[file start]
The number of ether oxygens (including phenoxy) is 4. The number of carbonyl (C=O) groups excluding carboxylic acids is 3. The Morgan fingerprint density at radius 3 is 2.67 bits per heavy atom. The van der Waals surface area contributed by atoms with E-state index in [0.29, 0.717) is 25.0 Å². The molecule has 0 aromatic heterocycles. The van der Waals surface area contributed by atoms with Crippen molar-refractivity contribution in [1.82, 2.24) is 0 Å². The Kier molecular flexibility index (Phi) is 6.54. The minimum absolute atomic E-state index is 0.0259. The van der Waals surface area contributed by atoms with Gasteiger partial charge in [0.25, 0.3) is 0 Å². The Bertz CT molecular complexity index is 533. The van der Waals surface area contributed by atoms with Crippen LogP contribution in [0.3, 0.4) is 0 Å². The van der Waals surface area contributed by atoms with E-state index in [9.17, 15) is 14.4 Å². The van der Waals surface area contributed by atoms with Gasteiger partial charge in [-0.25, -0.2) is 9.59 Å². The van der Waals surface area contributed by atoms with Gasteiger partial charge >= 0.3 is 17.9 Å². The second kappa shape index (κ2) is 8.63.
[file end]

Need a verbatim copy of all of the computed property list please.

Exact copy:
The number of ether oxygens (including phenoxy) is 4. The number of carbonyl (C=O) groups excluding carboxylic acids is 3. The Morgan fingerprint density at radius 3 is 2.67 bits per heavy atom. The van der Waals surface area contributed by atoms with E-state index in [0.29, 0.717) is 25.0 Å². The molecule has 0 aromatic heterocycles. The van der Waals surface area contributed by atoms with Crippen molar-refractivity contribution in [1.82, 2.24) is 0 Å². The Kier molecular flexibility index (Phi) is 6.54. The minimum absolute atomic E-state index is 0.0259. The van der Waals surface area contributed by atoms with Gasteiger partial charge in [0.25, 0.3) is 0 Å². The Bertz CT molecular complexity index is 533. The van der Waals surface area contributed by atoms with Crippen LogP contribution in [0.3, 0.4) is 0 Å². The van der Waals surface area contributed by atoms with E-state index in [9.17, 15) is 14.4 Å². The van der Waals surface area contributed by atoms with Gasteiger partial charge in [-0.25, -0.2) is 9.59 Å². The van der Waals surface area contributed by atoms with Gasteiger partial charge >= 0.3 is 17.9 Å². The second kappa shape index (κ2) is 8.63.